Neighbors Collect Red Horse Chestnuts; Plant Winter Foliage Closer Together | Print |  E-mail
Thursday, 15 November 2012 13:18

111512reBy Buzz Bertolero

The Dirt Gardener

Q: Eight years ago, the city replaced the Bradford Pear street tree with a Red Horse Chestnut. It has been a slow-growing deciduous tree, with a deep taproot so no problem with the sidewalk. It’s one negative is the chestnut-like fruits. The squirrels took care of the fruit initially, but now they have become more abundant and my neighbors are now collecting them. They look identical to the ones available during the holidays at the supermarket. I’m now getting concerned if someone were to get sick. Is there anything I can do to limit my liability?

A: The Red Horse Chestnut, Aesculus carnea, is a cross between the red buckeye, Aesculus pavia, and a horse chestnut, Aseculus hippocastranum. Although its origin is unknown, it is believed to be native to Germany.

The fruit of the Horse Chestnut is not a variety of the commercial, holiday chestnut nor should it be confused with water chestnuts. The edible varieties of chestnuts belong to the genus Castanea and there are four main species: American, Chinese, European and Japanese.

In European and Asian countries, the Red Horse Chestnut has some medicinal value. It is the third most common single-herb product sold in Germany, after Ginkgo and St. John’s wort.

In Japan, an injectable form of horse chestnut is widely used after surgery to reduce swelling; however, it is not available in the United States and it may present a safety risk. The FDA has classified the whole horse chestnut as an unsafe herb.

The active ingredients appear to be a group of chemicals called saponins, of which aescin is considered the most important. Aescin appears to reduce swelling and inflammation; hence; its appeal to other cultures and nationalities.

So, the dilemma is what to do beside the daily clean up. I’d post a laminated sign on each tree with the following health warning. “FDA has classified the whole horse chestnut as an unsafe herb. Eating the nuts or drinking a tea made from the leaves can cause horse chestnut poisoning, the symptoms of which include nausea, vomiting, diarrhea, salivation, headache, breakdown of red blood cells, convulsions, and circulatory and respiratory failure possibly leading to death.”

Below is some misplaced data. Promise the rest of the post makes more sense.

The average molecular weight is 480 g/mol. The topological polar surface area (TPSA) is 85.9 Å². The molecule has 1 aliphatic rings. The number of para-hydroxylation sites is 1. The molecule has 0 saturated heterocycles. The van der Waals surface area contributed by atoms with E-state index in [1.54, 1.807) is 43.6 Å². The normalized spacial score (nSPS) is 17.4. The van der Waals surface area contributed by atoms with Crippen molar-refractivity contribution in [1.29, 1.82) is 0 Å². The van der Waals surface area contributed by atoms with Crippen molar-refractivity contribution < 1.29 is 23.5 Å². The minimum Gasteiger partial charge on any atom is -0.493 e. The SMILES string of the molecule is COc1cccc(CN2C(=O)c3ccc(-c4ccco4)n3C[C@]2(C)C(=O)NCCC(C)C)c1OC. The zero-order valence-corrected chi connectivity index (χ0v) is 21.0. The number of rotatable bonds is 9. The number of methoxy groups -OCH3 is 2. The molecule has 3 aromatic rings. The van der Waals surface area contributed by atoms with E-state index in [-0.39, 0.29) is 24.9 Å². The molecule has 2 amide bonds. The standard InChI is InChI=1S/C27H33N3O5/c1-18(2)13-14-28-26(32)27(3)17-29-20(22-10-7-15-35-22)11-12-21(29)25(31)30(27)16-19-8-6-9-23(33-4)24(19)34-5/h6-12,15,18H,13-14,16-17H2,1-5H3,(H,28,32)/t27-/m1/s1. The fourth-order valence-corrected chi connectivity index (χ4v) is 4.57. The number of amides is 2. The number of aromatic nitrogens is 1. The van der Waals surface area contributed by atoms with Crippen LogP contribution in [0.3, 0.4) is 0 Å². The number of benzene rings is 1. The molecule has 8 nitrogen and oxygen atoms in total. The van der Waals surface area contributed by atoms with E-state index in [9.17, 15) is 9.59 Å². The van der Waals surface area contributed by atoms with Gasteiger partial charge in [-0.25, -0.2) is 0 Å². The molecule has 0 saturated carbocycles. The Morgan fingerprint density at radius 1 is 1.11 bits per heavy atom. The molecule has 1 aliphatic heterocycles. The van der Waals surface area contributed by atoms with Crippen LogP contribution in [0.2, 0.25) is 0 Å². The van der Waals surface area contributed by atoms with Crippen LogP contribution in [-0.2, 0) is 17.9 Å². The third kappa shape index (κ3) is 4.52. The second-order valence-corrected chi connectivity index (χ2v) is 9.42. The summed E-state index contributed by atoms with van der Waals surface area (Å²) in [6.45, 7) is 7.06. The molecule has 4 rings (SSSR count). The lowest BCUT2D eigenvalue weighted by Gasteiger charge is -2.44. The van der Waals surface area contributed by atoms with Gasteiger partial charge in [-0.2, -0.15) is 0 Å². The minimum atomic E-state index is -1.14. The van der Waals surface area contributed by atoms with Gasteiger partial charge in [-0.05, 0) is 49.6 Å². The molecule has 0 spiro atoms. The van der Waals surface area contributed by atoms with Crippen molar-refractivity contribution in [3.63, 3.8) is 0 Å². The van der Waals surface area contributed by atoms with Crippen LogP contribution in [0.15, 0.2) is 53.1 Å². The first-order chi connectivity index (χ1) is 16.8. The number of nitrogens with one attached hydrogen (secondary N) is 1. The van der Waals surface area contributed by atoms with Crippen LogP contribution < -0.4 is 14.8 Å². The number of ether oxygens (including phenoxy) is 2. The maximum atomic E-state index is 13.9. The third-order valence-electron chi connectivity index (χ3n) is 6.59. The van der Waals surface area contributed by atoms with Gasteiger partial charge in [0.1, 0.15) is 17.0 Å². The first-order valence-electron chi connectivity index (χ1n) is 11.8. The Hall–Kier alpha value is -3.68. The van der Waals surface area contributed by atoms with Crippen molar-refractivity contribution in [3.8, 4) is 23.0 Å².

Q: I want to replace the color along my driveway. What can I plant that will tolerate the cool, frosty nights?

A: Pansies, violas, Iceland poppies, primula, English primroses, stock, snapdragons, cyclamen and flowering kale are planted for winter and early spring color. But keep in mind you’re planting techniques are a little different than in the spring.

The sun or shade exposure is not important, while the spacing is. The plants are spaced much closer together to avoid bare spots, as you’ll see very little growth over the next six to 10 weeks.

Instead of planting twelve inches apart, the spacing should be four to six inches. The color area needs to look as full as possible from the beginning; otherwise, you’ll be disappointed waiting for them to fill in.

Buzz Bertolero is Executive Vice President of Navlet’s Garden Centers and a California Certified Nursery Professional. His web address is and you can send questions by email to This e-mail address is being protected from spambots. You need JavaScript enabled to view it or to 360 Civic Drive, Ste. “D,” Pleasant Hill, CA 94523, and on Facebook at

CAPTION: The FDA has classified the whole horse chestnut as an unsafe herb.



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